Wizkid closes Made in Lagos in celebration alluding that we should all embrace our struggles and be positive. He prays we all see the light. “Gryate” is a feel-good record to appreciate everyone whose been riding with him and in the same spirit he ends with amazing “Grace”; he’s at peace with himself and talks again about his struggles and reflecting on his journey so far “dem no fit run my race, steady I dey my lane”.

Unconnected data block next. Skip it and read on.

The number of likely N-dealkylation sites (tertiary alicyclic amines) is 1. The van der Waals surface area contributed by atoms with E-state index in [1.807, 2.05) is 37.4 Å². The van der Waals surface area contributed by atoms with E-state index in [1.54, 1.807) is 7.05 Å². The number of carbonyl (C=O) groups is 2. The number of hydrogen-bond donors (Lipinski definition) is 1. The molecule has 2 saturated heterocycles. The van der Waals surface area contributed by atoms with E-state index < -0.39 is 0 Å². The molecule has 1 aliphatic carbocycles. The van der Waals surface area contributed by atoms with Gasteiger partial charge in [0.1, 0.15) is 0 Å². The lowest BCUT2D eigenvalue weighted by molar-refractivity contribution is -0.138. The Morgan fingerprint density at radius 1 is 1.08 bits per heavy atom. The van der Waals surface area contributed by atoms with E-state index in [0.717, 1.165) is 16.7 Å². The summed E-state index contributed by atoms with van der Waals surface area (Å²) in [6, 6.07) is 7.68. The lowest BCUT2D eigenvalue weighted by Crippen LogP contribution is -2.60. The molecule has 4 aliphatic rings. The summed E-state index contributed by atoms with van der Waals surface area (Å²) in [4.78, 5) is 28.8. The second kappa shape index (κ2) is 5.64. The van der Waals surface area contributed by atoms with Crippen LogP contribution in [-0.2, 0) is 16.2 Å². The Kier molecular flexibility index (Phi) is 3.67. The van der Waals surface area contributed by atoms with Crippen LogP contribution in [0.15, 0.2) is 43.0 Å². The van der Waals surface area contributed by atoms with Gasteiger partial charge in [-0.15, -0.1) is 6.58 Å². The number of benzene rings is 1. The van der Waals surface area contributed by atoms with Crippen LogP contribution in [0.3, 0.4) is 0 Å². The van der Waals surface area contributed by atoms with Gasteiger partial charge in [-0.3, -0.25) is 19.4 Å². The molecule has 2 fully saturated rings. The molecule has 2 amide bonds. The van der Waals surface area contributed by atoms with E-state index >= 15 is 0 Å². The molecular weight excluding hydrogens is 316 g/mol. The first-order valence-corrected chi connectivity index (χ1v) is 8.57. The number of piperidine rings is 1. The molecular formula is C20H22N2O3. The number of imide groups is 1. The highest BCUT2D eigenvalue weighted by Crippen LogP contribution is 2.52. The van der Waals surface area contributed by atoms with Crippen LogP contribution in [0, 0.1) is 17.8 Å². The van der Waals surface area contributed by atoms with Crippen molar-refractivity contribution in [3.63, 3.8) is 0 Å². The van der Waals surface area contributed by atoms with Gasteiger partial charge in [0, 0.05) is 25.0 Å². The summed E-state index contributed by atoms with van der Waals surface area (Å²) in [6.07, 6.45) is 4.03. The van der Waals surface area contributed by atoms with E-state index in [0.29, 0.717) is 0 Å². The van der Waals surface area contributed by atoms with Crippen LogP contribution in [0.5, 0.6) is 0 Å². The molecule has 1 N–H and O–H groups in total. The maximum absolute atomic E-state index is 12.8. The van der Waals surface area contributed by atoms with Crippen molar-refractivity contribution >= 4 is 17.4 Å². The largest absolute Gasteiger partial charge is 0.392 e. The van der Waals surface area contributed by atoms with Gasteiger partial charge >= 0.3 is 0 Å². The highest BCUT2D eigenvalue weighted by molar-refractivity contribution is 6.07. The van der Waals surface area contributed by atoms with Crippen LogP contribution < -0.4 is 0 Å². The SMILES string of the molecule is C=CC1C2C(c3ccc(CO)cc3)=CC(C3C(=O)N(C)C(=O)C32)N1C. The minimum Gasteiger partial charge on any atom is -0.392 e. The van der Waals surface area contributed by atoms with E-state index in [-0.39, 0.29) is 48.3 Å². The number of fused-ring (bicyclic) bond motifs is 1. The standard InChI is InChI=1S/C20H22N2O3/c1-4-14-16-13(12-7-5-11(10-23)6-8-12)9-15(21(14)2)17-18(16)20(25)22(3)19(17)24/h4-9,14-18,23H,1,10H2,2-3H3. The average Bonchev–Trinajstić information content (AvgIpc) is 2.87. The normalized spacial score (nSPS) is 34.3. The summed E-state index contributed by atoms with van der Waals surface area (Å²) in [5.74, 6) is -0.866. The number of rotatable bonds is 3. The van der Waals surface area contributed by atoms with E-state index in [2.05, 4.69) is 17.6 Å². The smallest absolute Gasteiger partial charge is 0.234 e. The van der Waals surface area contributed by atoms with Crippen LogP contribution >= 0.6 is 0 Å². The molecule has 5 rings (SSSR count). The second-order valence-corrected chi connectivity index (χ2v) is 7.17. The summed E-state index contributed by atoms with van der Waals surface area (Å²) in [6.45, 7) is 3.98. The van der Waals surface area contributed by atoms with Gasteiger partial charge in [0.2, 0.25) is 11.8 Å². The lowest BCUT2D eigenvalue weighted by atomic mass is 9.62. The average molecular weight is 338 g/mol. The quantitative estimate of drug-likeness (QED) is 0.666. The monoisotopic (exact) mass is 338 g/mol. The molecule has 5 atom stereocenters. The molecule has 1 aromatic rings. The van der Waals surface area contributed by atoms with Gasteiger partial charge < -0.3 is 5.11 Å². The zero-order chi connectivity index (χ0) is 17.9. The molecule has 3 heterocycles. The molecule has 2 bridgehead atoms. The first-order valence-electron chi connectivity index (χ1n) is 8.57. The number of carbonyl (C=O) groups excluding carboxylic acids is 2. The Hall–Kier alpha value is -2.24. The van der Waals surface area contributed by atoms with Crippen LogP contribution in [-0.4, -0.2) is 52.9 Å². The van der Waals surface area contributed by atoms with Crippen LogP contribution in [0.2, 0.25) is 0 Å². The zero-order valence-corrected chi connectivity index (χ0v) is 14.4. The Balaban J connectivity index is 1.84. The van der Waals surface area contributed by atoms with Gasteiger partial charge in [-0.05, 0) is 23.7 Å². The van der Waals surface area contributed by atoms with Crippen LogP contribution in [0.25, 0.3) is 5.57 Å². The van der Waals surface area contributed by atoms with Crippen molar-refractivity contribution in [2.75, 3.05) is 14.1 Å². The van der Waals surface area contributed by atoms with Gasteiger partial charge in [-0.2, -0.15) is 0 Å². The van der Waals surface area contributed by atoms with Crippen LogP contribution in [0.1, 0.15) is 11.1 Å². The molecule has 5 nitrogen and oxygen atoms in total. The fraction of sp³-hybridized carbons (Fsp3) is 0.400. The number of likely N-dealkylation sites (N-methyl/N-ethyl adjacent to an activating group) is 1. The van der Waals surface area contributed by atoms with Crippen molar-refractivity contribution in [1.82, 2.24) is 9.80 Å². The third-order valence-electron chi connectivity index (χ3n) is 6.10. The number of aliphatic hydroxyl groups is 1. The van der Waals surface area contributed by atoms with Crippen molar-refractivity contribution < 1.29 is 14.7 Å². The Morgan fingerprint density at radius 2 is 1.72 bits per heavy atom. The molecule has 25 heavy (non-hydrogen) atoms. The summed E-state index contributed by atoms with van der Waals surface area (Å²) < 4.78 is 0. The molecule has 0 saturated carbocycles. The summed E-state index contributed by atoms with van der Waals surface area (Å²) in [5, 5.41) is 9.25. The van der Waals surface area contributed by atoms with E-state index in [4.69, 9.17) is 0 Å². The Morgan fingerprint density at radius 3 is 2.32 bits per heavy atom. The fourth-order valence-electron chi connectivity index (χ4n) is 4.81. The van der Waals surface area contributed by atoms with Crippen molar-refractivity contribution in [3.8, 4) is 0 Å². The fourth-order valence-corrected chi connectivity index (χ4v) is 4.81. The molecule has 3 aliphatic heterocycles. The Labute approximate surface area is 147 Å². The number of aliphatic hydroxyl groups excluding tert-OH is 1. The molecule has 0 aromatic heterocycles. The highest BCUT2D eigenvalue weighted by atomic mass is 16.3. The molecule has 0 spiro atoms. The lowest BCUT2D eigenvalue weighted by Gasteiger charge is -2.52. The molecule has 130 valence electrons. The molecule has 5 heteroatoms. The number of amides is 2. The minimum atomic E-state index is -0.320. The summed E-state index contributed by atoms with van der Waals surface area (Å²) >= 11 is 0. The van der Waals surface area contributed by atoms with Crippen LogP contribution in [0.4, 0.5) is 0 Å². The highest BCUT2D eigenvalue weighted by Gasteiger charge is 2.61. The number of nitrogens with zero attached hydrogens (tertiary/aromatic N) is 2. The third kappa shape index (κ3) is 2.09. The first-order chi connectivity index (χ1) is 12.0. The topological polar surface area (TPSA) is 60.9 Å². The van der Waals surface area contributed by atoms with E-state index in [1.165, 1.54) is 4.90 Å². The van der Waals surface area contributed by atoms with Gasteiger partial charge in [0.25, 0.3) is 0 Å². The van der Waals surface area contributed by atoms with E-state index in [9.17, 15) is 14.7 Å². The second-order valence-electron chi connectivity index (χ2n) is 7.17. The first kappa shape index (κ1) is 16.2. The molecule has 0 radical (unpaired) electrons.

The project is cohesive in its central theme. Made in Lagos shows Wizkid is influenced strongly by Lagos. He shows his variety as a bad boy which he is, and a man who has “blown” like the dream of almost every Lagosian hustling to make it out of the streets and now he is enjoying the proceeds of his success with his family, also portraying his state of mind at every opportunity he gets, he is at peace. Special shoutout to P2J who produced more than 60% of the records. The horns and saxophone throughout this album are a beauty. The production is very incredible and Wizkid’s switch in flow is commendable too. You see his growth in making sure he gets his flows balance and the details in his adlibs too are excellent, this shows the planning and process put to make this project which you would appreciate once you understand the theme Made in Lagos.